Last week, the president of the University of Missouri passed an executive order stating that unless a faculty member is legally bound by confidentiality, he or she must report claims of sexual assault to the school’s Title IX coordinator. This order comes in response to an incident in 2010 in which the university did nothing in the face of knowledge that some of its football players might have raped a fellow student-athlete. As ESPN’s Outside The Lines (OTL) reported in January, despite evidence that at least one member of the athletic department staff knew of the alleged rape, there was never an investigation and law enforcement was not notified. The victim, Sasha Menu Courey, killed herself in 2011.
This is an all too common story in sports: Just today, in fact, The New York Times published a deeply-reported investigation of an alleged rape by Florida State’s Heisman Trophy-winning quarterback Jameis Winston. Winston was accused of raping a freshman at a bar near campus in 2012, but a prosecutor quickly dropped the case citing lack of evidence. “In his announcement, the prosecutor…acknowledged a number of shortcomings in the police investigation,” the Times reports. “In fact, an examination by The New York Times has found that there was virtually no investigation at all, either by the police or the university.”
In Missouri, Rolandis Woodland, a former Mizzou football player, spoke out against his former teammates in the OTL report. While at Missouri, Woodland and Menu Courey dated for a short time and remained close friends. Woodland says she contacted him the morning after her assault. “She was distraught and crying, confiding to him that something bad had happened to her without saying exactly what,” OTL reported. Shortly before her death, Woodland says Menu Courey sent him a video of three of his teammates in a dark room with her. Woodland describes what he saw:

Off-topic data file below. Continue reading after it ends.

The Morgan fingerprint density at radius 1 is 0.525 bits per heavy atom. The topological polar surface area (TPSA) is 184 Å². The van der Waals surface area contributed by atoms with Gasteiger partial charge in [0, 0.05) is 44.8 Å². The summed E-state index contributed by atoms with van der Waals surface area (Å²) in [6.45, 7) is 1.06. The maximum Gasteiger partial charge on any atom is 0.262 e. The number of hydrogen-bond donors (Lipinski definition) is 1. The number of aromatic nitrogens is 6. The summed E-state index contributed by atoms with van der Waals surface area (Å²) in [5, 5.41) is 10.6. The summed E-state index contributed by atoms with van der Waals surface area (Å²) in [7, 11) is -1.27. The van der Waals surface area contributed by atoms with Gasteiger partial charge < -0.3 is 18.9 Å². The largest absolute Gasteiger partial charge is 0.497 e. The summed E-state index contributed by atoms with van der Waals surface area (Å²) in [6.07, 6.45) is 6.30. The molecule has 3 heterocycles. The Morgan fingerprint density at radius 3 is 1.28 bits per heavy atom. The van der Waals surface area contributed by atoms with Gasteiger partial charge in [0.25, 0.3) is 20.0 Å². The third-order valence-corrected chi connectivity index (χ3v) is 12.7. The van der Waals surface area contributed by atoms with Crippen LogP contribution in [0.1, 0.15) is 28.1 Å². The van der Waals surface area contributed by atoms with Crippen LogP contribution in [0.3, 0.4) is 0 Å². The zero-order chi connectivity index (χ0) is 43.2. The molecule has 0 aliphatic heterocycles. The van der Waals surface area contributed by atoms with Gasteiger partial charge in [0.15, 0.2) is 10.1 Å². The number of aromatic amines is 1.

You could see her saying “No, no,” hysterically crying…. She uses the name of [redacted player] when she tells him to get off of her, and he says, “It’s only me.” They dim the lights and you could see them switching [assaulting] her but you cannot see who was switching because the lights were dimmed. About three minutes into the tape, she pushed whoever was on her off of her and ran out of the room.
He told OTL that following her suicide, he “angrily confronted three of [his teammates]” and that “one of them admitted being with her sexually…but denied it was against her consent.” That tape is now lost but Woodland stands by what he saw and what Menu Courey told him.
The OTL revelations generated a spike in media coverage, but it was short-lived, with the exception of local reporting in Missouri. Much of the national response focused on explaining away Missouri’s culpability or gauging the university’s response to the claims, with only a few pieces directly discussing the problem of campus sexual assault. Coverage of the case faded soon after the Columbia Police Department announced they would investigate the case and the University of Missouri Board of Curators agreed to allow an independent counsel to investigate.